By FRANCIS NGIGE
The message went out as intriguing questions arose about the near-simultaneous helicopter crashes, two of which burnt out on the ground, even as two soldiers were confirmed dead and four missing.
On Tuesday evening the bodies were moved to Nairobi, along with the eight soldiers rescued Tuesday and seven on Monday.
Top on the list of questions is whether it is true the four Ugandan pilots landed their helicopters in an isolated private farm in Kapchai village in Sirisia, while in the full knowledge they were ferrying heavy military weapons to Somalia in anticipation of African Union’s strike at the heart of Al-Shabaab.
Even more poignant is the interest Kenya Government took on this claim to the extent that Tuesday its regional administrator was at the farm linking the farmer with Government Spokesman Alfred Mutua for a phone conversation. At the end of which the old man said the helicopters merely flew low above his land, and he could see the occupants.
Secondly, is why the lead pilot in the formation sauntered through the bad weather over Mt Kenya, while the other three came down within a 500m radius of each other.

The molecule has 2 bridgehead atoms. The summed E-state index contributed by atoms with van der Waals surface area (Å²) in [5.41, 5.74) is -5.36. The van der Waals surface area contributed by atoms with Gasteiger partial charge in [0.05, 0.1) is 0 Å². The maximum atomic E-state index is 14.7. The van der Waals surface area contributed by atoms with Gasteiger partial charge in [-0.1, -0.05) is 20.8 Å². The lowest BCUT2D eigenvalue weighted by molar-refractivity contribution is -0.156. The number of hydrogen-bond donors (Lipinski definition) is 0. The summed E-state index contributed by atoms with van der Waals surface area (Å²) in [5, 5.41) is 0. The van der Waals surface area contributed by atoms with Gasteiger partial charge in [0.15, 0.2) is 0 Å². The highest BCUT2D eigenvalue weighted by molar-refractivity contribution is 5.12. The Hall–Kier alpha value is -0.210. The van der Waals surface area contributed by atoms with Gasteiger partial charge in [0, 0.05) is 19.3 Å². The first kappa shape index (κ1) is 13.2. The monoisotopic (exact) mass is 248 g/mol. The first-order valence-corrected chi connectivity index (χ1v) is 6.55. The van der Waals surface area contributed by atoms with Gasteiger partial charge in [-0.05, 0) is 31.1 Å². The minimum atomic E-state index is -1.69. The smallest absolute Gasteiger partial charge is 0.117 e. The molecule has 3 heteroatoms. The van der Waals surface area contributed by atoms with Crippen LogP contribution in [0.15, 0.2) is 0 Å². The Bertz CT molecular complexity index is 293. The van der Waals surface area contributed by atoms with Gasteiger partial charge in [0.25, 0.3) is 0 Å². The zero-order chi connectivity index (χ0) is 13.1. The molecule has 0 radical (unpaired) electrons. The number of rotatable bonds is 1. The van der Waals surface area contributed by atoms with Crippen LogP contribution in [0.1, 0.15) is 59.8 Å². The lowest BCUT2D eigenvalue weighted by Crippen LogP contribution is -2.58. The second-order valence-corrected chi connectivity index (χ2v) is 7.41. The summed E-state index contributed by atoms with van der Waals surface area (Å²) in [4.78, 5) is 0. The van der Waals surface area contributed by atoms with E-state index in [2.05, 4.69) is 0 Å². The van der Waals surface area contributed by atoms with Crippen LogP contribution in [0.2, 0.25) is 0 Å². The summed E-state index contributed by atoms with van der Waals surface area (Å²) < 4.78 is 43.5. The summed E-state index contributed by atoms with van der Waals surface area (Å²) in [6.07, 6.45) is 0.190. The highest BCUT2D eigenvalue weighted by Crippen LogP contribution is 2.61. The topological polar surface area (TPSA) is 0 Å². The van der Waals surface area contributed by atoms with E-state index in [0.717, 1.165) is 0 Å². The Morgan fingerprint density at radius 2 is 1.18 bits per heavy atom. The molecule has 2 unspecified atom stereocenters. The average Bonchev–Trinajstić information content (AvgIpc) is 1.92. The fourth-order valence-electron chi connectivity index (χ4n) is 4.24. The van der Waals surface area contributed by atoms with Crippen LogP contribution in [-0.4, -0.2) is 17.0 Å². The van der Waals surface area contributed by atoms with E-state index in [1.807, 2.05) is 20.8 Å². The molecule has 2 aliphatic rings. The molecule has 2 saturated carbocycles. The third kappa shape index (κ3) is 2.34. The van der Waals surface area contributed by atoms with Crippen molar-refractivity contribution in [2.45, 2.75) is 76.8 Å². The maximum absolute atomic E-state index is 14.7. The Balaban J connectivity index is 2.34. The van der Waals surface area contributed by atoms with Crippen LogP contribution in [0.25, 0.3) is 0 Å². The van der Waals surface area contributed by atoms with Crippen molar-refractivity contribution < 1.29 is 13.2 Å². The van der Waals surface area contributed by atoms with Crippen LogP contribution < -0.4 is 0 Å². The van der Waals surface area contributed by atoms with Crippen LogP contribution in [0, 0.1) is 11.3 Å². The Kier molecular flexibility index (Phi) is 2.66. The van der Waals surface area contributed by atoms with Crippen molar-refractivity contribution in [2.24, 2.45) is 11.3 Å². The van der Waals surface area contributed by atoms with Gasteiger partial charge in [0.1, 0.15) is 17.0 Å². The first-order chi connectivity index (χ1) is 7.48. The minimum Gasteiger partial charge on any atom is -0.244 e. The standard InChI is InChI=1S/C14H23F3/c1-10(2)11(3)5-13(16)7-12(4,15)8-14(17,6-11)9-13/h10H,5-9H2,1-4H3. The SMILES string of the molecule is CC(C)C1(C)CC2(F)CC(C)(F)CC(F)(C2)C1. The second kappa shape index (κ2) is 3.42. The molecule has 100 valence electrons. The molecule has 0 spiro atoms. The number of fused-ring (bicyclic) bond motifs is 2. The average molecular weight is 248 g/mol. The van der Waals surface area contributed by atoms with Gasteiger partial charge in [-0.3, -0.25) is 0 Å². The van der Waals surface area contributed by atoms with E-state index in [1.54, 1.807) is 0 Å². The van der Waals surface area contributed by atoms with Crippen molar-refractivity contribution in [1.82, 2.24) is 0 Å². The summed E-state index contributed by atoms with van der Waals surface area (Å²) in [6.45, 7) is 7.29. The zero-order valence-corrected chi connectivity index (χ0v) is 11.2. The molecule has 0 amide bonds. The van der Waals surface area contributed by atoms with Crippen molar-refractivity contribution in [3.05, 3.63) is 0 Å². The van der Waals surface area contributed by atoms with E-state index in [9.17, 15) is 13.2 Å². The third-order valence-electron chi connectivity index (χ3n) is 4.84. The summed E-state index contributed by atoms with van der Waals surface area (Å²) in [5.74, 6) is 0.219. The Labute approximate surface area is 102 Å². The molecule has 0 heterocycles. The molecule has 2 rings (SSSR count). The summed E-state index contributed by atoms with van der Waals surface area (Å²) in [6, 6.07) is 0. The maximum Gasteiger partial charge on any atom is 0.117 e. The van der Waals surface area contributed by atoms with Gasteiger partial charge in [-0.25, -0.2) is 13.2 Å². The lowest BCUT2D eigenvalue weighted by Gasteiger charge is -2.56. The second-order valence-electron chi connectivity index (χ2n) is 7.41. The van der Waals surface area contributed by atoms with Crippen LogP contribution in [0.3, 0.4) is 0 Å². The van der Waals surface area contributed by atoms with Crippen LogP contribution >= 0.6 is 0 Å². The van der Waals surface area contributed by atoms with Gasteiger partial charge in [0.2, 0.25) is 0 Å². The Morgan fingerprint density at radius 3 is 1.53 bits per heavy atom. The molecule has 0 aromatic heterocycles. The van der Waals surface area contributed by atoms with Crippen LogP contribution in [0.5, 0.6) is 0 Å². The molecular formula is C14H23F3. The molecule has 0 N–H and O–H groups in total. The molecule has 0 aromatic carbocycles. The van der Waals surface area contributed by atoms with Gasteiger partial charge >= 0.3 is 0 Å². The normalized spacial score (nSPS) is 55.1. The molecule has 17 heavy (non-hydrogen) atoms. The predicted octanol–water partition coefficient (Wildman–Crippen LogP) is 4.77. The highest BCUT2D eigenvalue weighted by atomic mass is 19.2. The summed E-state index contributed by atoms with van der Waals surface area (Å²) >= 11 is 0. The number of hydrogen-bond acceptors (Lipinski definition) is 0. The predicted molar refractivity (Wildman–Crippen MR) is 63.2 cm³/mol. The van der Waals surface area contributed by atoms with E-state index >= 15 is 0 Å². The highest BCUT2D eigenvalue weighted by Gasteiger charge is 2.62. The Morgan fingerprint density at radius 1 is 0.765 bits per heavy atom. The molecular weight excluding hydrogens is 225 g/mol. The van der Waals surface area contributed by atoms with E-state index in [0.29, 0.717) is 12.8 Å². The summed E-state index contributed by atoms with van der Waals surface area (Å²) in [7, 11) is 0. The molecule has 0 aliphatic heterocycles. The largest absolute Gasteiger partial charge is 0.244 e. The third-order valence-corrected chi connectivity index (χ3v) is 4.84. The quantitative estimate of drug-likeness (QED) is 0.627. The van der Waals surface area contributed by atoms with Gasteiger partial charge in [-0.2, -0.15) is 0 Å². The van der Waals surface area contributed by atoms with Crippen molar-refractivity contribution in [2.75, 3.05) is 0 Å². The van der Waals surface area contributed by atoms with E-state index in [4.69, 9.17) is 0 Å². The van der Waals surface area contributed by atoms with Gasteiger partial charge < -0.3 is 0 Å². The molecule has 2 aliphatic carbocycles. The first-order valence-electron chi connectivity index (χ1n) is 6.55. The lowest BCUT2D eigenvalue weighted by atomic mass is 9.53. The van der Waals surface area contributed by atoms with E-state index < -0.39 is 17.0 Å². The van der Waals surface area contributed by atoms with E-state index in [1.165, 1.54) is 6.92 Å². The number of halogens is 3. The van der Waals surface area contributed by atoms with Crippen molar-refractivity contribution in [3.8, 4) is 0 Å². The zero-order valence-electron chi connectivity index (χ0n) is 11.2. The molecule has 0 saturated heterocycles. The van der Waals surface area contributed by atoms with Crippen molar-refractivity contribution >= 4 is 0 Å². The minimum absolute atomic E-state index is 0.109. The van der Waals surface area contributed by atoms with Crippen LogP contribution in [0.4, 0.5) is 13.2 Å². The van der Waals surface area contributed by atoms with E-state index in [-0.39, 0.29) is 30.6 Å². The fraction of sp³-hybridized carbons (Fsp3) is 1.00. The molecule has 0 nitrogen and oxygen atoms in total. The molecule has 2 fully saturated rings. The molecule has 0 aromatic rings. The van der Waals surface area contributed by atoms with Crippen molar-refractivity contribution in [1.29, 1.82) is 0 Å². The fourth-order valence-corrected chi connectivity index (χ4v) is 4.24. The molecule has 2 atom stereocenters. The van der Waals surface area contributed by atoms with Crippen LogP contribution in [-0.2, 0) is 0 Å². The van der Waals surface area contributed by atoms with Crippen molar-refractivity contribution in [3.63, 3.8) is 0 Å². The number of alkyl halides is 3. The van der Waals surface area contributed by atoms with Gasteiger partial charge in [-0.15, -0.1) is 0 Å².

Investigators would also be asking about the technical capabilities of the military helicopters, which ideally should move at night and even pick out targets, but which in this case seemingly could not survive foggy and turbulent winds.
They will also be interested to know about the pilots’ level of training and experience, and whatever technical support they got from the Kenya Defence Forces, which gave them a safe passage
Although bad weather has largely been blamed for the accident, the cause of the multiple crashes is not conclusive given the lingering questions.
The crash, perhaps the first on Kenya airspace involving multiple aircraft from a foreign army, has raised other burning questions, including the strange coincidence that three came down, but the one leading the formation made it to Mogadishu.